What is Froth Flotation Process?
Froth flotation is one of the most popular operational processes for mineral beneficiation. In ore/mineral beneficiation, froth flotation is a method by which commercially important minerals are separated from impurities and other minerals by collecting them on the surface of a froth layer.
Flotation is the process of separation of beneficial minerals from a mixture by creating froth on which minerals separate out. This method of froth floatation is a method of mineral processing in which different minerals are separated selectively. Such ores containing multiple metals such as lead, copper and zinc can be selectively extracted by using froth floatation.
Method of Froth Floatation
The method of froth floatation can be classified into three steps:
1. True floatation – In this process minerals are selectively attached to froth. This process is very critical and important as the extraction of the valuable minerals is decided by this step only while the other two steps determine the separation efficiency between the mineral and the gangue.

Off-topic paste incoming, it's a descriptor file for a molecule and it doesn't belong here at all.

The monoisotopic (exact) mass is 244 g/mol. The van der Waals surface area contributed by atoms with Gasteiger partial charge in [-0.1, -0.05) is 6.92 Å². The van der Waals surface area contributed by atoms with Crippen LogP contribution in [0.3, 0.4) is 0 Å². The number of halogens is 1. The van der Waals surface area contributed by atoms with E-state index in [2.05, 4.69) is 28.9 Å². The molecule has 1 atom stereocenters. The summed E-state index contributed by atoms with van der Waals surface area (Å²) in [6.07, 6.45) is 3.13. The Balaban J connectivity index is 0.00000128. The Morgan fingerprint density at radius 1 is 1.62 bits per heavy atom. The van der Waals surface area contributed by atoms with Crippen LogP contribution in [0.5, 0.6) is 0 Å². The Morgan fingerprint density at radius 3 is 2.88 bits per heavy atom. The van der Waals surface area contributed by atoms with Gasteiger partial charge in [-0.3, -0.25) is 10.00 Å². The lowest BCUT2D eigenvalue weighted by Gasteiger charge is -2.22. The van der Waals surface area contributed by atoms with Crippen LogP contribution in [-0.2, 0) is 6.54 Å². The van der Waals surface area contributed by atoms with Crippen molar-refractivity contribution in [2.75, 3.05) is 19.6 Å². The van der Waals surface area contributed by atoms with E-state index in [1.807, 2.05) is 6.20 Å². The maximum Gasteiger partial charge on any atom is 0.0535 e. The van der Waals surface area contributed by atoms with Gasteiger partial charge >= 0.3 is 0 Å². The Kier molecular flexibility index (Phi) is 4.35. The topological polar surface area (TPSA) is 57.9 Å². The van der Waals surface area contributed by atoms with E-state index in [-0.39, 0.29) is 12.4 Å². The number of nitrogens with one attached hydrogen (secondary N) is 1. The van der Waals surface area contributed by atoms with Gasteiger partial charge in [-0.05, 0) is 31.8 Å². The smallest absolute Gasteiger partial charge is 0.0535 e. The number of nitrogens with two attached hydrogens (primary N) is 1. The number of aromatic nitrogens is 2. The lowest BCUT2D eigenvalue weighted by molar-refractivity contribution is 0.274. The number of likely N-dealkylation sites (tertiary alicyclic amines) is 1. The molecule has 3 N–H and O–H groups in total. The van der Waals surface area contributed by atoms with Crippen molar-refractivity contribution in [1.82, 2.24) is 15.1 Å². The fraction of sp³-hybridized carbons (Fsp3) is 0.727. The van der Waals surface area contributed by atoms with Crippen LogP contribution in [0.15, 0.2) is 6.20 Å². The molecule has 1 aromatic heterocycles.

2. Entrainment – Under this process of entrainment air bubbles are passed in liquid water which the froth leads to the generation of air bubbles.
3. Aggregation – In this process, the mineral particles are trapped by the froth.
An important criterion of separation of minerals by the froth floatation method is that the size of the particles of the ores must be very small equivalent to powder form. This is very important because the heavier and bigger particle would require a greater adhesive force without which they would no longer attach to the froth and settle down in the bottom. Thus separation will not be possible.
Froth flotation is mainly operated under two common techniques :
1. Direct floatation technique – In this method the mineral sticks to the air bubble and the remaining gangue settles down at the bottom.